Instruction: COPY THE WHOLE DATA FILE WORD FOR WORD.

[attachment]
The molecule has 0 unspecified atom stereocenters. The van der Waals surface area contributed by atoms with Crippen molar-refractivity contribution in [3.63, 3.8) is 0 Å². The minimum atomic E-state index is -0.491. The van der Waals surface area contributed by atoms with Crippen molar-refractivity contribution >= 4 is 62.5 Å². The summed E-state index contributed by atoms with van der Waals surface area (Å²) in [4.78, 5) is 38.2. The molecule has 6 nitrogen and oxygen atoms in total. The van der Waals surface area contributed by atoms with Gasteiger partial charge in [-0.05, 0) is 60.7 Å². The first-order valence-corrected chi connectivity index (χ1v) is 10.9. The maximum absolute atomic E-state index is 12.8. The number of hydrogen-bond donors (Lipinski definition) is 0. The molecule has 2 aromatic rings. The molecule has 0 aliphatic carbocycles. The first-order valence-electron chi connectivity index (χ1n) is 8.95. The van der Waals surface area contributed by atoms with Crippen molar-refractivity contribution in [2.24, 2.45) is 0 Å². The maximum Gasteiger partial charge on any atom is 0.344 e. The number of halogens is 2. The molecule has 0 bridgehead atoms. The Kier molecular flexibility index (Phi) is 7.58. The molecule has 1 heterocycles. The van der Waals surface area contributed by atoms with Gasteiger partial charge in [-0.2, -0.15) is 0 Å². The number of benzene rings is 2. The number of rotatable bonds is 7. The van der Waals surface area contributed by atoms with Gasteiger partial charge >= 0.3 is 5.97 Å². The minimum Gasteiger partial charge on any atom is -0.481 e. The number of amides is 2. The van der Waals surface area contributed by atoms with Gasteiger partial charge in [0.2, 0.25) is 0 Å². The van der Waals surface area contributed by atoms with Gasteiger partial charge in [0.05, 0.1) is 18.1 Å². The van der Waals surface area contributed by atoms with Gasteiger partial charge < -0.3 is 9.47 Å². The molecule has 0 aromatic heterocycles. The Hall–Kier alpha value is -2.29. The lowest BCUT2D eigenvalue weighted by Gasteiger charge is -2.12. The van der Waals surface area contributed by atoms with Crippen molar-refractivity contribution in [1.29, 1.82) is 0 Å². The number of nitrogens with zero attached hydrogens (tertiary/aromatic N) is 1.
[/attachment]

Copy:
The molecule has 0 unspecified atom stereocenters. The van der Waals surface area contributed by atoms with Crippen molar-refractivity contribution in [3.63, 3.8) is 0 Å². The minimum atomic E-state index is -0.491. The van der Waals surface area contributed by atoms with Crippen molar-refractivity contribution >= 4 is 62.5 Å². The summed E-state index contributed by atoms with van der Waals surface area (Å²) in [4.78, 5) is 38.2. The molecule has 6 nitrogen and oxygen atoms in total. The van der Waals surface area contributed by atoms with Gasteiger partial charge in [-0.05, 0) is 60.7 Å². The first-order valence-corrected chi connectivity index (χ1v) is 10.9. The maximum absolute atomic E-state index is 12.8. The number of hydrogen-bond donors (Lipinski definition) is 0. The molecule has 2 aromatic rings. The molecule has 0 aliphatic carbocycles. The first-order valence-electron chi connectivity index (χ1n) is 8.95. The van der Waals surface area contributed by atoms with Crippen molar-refractivity contribution in [2.24, 2.45) is 0 Å². The maximum Gasteiger partial charge on any atom is 0.344 e. The number of halogens is 2. The molecule has 0 bridgehead atoms. The Kier molecular flexibility index (Phi) is 7.58. The molecule has 1 heterocycles. The van der Waals surface area contributed by atoms with Gasteiger partial charge in [-0.2, -0.15) is 0 Å². The number of benzene rings is 2. The number of rotatable bonds is 7. The van der Waals surface area contributed by atoms with Gasteiger partial charge >= 0.3 is 5.97 Å². The minimum Gasteiger partial charge on any atom is -0.481 e. The number of amides is 2. The van der Waals surface area contributed by atoms with Gasteiger partial charge in [0.2, 0.25) is 0 Å². The van der Waals surface area contributed by atoms with Gasteiger partial charge in [0.05, 0.1) is 18.1 Å². The van der Waals surface area contributed by atoms with Gasteiger partial charge < -0.3 is 9.47 Å². The molecule has 0 aromatic heterocycles. The Hall–Kier alpha value is -2.29. The lowest BCUT2D eigenvalue weighted by Gasteiger charge is -2.12. The van der Waals surface area contributed by atoms with Crippen molar-refractivity contribution in [1.29, 1.82) is 0 Å². The number of nitrogens with zero attached hydrogens (tertiary/aromatic N) is 1.